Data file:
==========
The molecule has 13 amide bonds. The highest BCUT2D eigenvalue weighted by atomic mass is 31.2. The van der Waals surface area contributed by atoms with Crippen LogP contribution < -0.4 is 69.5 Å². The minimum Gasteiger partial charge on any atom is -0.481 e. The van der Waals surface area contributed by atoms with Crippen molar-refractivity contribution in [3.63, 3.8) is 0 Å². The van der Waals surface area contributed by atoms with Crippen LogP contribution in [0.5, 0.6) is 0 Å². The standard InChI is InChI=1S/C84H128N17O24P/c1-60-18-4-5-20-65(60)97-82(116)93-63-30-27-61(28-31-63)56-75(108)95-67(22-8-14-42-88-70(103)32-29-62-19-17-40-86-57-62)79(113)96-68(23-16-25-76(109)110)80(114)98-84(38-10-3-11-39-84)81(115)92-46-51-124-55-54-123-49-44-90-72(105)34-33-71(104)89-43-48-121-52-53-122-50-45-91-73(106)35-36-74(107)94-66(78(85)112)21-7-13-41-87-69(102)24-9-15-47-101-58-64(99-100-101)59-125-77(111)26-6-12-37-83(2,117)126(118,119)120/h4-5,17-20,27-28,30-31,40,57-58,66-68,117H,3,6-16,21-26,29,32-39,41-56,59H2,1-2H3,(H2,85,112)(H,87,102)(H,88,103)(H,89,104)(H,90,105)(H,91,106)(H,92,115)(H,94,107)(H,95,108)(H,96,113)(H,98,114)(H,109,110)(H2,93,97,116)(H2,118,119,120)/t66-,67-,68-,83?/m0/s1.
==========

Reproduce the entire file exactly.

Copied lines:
The molecule has 13 amide bonds. The highest BCUT2D eigenvalue weighted by atomic mass is 31.2. The van der Waals surface area contributed by atoms with Crippen LogP contribution < -0.4 is 69.5 Å². The minimum Gasteiger partial charge on any atom is -0.481 e. The van der Waals surface area contributed by atoms with Crippen molar-refractivity contribution in [3.63, 3.8) is 0 Å². The van der Waals surface area contributed by atoms with Crippen LogP contribution in [0.5, 0.6) is 0 Å². The standard InChI is InChI=1S/C84H128N17O24P/c1-60-18-4-5-20-65(60)97-82(116)93-63-30-27-61(28-31-63)56-75(108)95-67(22-8-14-42-88-70(103)32-29-62-19-17-40-86-57-62)79(113)96-68(23-16-25-76(109)110)80(114)98-84(38-10-3-11-39-84)81(115)92-46-51-124-55-54-123-49-44-90-72(105)34-33-71(104)89-43-48-121-52-53-122-50-45-91-73(106)35-36-74(107)94-66(78(85)112)21-7-13-41-87-69(102)24-9-15-47-101-58-64(99-100-101)59-125-77(111)26-6-12-37-83(2,117)126(118,119)120/h4-5,17-20,27-28,30-31,40,57-58,66-68,117H,3,6-16,21-26,29,32-39,41-56,59H2,1-2H3,(H2,85,112)(H,87,102)(H,88,103)(H,89,104)(H,90,105)(H,91,106)(H,92,115)(H,94,107)(H,95,108)(H,96,113)(H,98,114)(H,109,110)(H2,93,97,116)(H2,118,119,120)/t66-,67-,68-,83?/m0/s1.